News, Science & Research

Neurodatathon premiers in four-day event

Participants combined knowledge of programming, neuroscience for event

Staff Writer
Sunday, December 3, 2017

Students worked with state-of-the-art tools to uncover patterns in a never-before analyzed neural data set at Brown’s first-ever Neurodatathon Nov. 28 to Dec. 2.

Hosted by Brown Data Science and sponsored by the Brown Institute for Brain Science and the Brown Initiative for Computation in Brain and Mind, the Neurodatathon challenged students to analyze a neural data set with a variety of machine learning and deep learning methods.

“What we were hoping, by introducing this brand new data set, was that students would have an opportunity to figure out interesting characteristics about the data and also (discover) optimal ways of filtering it, so that optimal results can be obtained when doing scientific analysis,” said Drew Linsley, postdoctoral research associate in cognitive, linguistic and psychological sciences.

“We had 140 students sign up, who had concentrations ranging from physics and computer science to neuroscience and psychology,” Linsley said.

With students coming from such wide-ranging fields, the event featured two tracks of competition, each demanding a different set of skills and interests. Participants either formed teams or worked independently, competing in one of the two tracks.

The “Optimize” track tended to be the choice for programmers and deep learning and machine learning enthusiasts. In this track, the goal was to build a model that most accurately interpreted neural behavior, as given by the data set. The two groups whose models generated the most accurate results won the competition.

The “Create” track involved scientific analysis and was chosen more often by students with stronger neuroscience backgrounds. Because the provided data set had never been analyzed before, participants were given lots of freedom and an opportunity to come up with scientifically significant analysis. Three neuroscience and data science experts judged the analysis submitted by the participants, and the two winners were chosen for the impact and creativity of their submissions.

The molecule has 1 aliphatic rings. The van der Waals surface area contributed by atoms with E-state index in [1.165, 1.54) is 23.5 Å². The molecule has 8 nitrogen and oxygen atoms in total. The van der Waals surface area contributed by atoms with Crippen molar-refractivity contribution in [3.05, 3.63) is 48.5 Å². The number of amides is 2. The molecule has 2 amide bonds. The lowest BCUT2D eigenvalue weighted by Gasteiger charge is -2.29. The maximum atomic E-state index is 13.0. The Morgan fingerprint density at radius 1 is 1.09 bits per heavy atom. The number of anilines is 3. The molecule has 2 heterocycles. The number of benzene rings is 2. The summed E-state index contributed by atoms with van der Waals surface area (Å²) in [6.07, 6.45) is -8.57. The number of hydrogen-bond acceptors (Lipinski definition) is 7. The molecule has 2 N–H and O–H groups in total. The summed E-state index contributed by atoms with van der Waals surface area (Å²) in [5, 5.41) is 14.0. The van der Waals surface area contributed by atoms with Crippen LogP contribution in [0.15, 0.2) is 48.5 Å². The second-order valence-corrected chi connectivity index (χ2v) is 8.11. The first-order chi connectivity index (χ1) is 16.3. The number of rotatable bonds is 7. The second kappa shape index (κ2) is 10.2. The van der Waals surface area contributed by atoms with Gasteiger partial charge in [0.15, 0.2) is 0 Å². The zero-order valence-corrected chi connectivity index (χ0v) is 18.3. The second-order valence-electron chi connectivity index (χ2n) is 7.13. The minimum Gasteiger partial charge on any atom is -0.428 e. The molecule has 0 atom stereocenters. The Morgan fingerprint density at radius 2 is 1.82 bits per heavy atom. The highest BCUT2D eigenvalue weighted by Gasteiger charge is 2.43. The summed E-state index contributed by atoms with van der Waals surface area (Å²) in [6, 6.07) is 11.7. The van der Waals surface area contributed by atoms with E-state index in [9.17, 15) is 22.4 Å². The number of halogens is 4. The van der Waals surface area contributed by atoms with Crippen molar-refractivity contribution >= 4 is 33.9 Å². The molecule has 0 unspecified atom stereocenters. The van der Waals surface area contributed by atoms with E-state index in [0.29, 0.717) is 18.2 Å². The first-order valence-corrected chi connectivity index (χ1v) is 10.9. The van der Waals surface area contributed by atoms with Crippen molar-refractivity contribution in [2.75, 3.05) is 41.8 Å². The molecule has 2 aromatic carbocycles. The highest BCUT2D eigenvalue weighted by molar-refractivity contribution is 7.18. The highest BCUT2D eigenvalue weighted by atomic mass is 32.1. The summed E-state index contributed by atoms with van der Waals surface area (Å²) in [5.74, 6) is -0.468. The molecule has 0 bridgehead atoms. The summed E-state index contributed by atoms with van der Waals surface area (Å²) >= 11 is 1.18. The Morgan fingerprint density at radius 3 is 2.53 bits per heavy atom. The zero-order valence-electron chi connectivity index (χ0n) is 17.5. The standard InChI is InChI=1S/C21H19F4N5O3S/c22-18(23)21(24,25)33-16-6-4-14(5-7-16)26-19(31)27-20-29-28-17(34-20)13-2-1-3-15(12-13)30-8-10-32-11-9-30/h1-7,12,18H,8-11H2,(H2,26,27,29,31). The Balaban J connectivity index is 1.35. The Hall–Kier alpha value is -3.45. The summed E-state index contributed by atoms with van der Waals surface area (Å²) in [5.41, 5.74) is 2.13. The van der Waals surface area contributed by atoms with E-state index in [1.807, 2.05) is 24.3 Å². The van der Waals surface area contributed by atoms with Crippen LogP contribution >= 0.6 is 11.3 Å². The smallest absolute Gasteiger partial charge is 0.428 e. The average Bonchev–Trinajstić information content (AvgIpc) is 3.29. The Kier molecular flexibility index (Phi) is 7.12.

“In a perfect world, you would be an expert in both (computing and neuroscience), but of course it’s very difficult to get this kind of training, especially at the undergraduate level,” Linsley said. “Our special two-track competition catered to the two different types of students interested — the programmers who had more technical skill and the neuroscientists who had more knowledge about the brain.”

Because many of the participants had limited or no experience with machine learning algorithms, neural data sets and even data science in general, the organizers of the event hosted workshops. In addition, office hours were held every day during the event, giving participants opportunities to talk to deep learning and neuroscience experts.

A hacking space was offered for participants at night, giving students a place to work on projects and providing them access to experts. The workshops prior to the Neurodatathon “made the event much less daunting,” said Dylan Sam ’21. “It was a little bit of an introduction and walkthrough, which was really great. The experts did a really good job explaining the concepts to (participants).”

Mariel Rosic ’20 agreed that the workshop was a helpful aspect of the event. “The postdocs and grad students were so helpful,” she said. “I learned so much by talking to them, and it almost felt like a series of one-on-one machine learning sessions that helped me with my analysis.”

Participants and event hosts agreed that the event set a positive precedent for future Neurodatathons.

“We ended up finding some really interesting analysis, discovering interesting relationships between brain and behavior that we didn’t expect we would find,” Linsley said. The Brown Data Science Initiative will continue hosting events next semester, with plans of coordinating another Neurodatathon  in the near future, he added.


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